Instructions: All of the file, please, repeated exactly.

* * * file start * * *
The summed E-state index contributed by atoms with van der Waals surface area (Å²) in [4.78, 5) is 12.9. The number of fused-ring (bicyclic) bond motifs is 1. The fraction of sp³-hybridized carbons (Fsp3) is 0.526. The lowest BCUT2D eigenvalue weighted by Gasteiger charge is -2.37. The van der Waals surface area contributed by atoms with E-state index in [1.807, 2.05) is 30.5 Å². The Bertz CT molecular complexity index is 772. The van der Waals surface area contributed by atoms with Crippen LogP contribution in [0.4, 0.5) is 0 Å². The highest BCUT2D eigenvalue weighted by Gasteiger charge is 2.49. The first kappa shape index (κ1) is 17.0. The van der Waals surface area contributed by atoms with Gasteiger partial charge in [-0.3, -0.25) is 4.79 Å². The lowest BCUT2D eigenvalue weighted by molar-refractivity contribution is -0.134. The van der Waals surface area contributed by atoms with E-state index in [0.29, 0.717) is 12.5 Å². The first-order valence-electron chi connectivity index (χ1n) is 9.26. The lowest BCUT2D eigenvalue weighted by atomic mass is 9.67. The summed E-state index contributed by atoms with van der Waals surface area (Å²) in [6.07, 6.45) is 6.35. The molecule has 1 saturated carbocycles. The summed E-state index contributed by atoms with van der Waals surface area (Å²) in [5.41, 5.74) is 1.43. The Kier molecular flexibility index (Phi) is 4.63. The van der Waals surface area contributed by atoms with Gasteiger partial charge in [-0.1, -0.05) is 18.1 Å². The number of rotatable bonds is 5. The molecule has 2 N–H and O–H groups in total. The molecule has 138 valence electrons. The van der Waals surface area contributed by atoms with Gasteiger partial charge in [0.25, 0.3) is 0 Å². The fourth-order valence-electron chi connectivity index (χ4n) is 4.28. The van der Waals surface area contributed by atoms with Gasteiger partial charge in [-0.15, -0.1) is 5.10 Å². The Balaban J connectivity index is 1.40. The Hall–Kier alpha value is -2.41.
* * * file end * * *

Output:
The summed E-state index contributed by atoms with van der Waals surface area (Å²) in [4.78, 5) is 12.9. The number of fused-ring (bicyclic) bond motifs is 1. The fraction of sp³-hybridized carbons (Fsp3) is 0.526. The lowest BCUT2D eigenvalue weighted by Gasteiger charge is -2.37. The van der Waals surface area contributed by atoms with E-state index in [1.807, 2.05) is 30.5 Å². The Bertz CT molecular complexity index is 772. The van der Waals surface area contributed by atoms with Crippen LogP contribution in [0.4, 0.5) is 0 Å². The highest BCUT2D eigenvalue weighted by Gasteiger charge is 2.49. The first kappa shape index (κ1) is 17.0. The van der Waals surface area contributed by atoms with Gasteiger partial charge in [-0.3, -0.25) is 4.79 Å². The lowest BCUT2D eigenvalue weighted by molar-refractivity contribution is -0.134. The van der Waals surface area contributed by atoms with E-state index in [0.29, 0.717) is 12.5 Å². The first-order valence-electron chi connectivity index (χ1n) is 9.26. The lowest BCUT2D eigenvalue weighted by atomic mass is 9.67. The summed E-state index contributed by atoms with van der Waals surface area (Å²) in [6.07, 6.45) is 6.35. The molecule has 1 saturated carbocycles. The summed E-state index contributed by atoms with van der Waals surface area (Å²) in [5.41, 5.74) is 1.43. The Kier molecular flexibility index (Phi) is 4.63. The van der Waals surface area contributed by atoms with Gasteiger partial charge in [-0.1, -0.05) is 18.1 Å². The number of rotatable bonds is 5. The molecule has 2 N–H and O–H groups in total. The molecule has 138 valence electrons. The van der Waals surface area contributed by atoms with Gasteiger partial charge in [0.25, 0.3) is 0 Å². The fourth-order valence-electron chi connectivity index (χ4n) is 4.28. The van der Waals surface area contributed by atoms with Gasteiger partial charge in [-0.15, -0.1) is 5.10 Å². The Balaban J connectivity index is 1.40. The Hall–Kier alpha value is -2.41.